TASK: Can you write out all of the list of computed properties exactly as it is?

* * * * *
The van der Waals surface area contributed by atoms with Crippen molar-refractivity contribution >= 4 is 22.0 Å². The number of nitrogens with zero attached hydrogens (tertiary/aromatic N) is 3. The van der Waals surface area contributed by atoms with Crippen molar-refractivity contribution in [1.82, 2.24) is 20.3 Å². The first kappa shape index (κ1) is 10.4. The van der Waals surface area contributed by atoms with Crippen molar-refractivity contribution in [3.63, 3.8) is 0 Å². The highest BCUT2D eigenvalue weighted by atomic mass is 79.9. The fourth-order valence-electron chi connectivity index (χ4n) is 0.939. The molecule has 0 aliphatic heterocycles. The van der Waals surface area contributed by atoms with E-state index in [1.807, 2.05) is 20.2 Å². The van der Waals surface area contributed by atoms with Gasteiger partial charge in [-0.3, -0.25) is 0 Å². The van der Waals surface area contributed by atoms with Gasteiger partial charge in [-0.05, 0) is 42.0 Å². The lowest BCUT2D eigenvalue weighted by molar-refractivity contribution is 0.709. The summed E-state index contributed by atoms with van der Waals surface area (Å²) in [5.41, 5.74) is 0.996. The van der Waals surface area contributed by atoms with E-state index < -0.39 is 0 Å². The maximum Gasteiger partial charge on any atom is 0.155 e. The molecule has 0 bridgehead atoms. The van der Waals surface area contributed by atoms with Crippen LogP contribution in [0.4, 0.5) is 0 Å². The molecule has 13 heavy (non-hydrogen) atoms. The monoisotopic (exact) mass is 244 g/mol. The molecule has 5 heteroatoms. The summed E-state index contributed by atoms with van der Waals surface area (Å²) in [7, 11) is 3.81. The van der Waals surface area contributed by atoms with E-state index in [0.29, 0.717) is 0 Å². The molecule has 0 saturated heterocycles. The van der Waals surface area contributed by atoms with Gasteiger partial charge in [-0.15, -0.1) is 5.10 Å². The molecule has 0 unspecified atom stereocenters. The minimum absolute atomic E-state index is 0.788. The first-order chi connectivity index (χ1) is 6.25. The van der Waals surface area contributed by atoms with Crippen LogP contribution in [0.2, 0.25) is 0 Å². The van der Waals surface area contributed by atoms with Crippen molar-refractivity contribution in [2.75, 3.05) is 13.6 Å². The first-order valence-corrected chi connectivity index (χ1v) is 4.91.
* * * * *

The van der Waals surface area contributed by atoms with Crippen molar-refractivity contribution >= 4 is 22.0 Å². The number of nitrogens with zero attached hydrogens (tertiary/aromatic N) is 3. The van der Waals surface area contributed by atoms with Crippen molar-refractivity contribution in [1.82, 2.24) is 20.3 Å². The first kappa shape index (κ1) is 10.4. The van der Waals surface area contributed by atoms with Crippen molar-refractivity contribution in [3.63, 3.8) is 0 Å². The highest BCUT2D eigenvalue weighted by atomic mass is 79.9. The fourth-order valence-electron chi connectivity index (χ4n) is 0.939. The molecule has 0 aliphatic heterocycles. The van der Waals surface area contributed by atoms with E-state index in [1.807, 2.05) is 20.2 Å². The van der Waals surface area contributed by atoms with Gasteiger partial charge in [-0.3, -0.25) is 0 Å². The van der Waals surface area contributed by atoms with Gasteiger partial charge in [-0.05, 0) is 42.0 Å². The lowest BCUT2D eigenvalue weighted by molar-refractivity contribution is 0.709. The summed E-state index contributed by atoms with van der Waals surface area (Å²) in [5.41, 5.74) is 0.996. The van der Waals surface area contributed by atoms with E-state index < -0.39 is 0 Å². The maximum Gasteiger partial charge on any atom is 0.155 e. The molecule has 0 bridgehead atoms. The van der Waals surface area contributed by atoms with Crippen LogP contribution in [0.4, 0.5) is 0 Å². The molecule has 13 heavy (non-hydrogen) atoms. The monoisotopic (exact) mass is 244 g/mol. The molecule has 5 heteroatoms. The summed E-state index contributed by atoms with van der Waals surface area (Å²) in [7, 11) is 3.81. The van der Waals surface area contributed by atoms with E-state index in [0.29, 0.717) is 0 Å². The molecule has 0 saturated heterocycles. The van der Waals surface area contributed by atoms with Gasteiger partial charge in [-0.15, -0.1) is 5.10 Å². The molecule has 0 unspecified atom stereocenters. The minimum absolute atomic E-state index is 0.788. The first-order chi connectivity index (χ1) is 6.25. The van der Waals surface area contributed by atoms with Crippen LogP contribution in [0.2, 0.25) is 0 Å². The van der Waals surface area contributed by atoms with Crippen molar-refractivity contribution in [2.75, 3.05) is 13.6 Å². The first-order valence-corrected chi connectivity index (χ1v) is 4.91.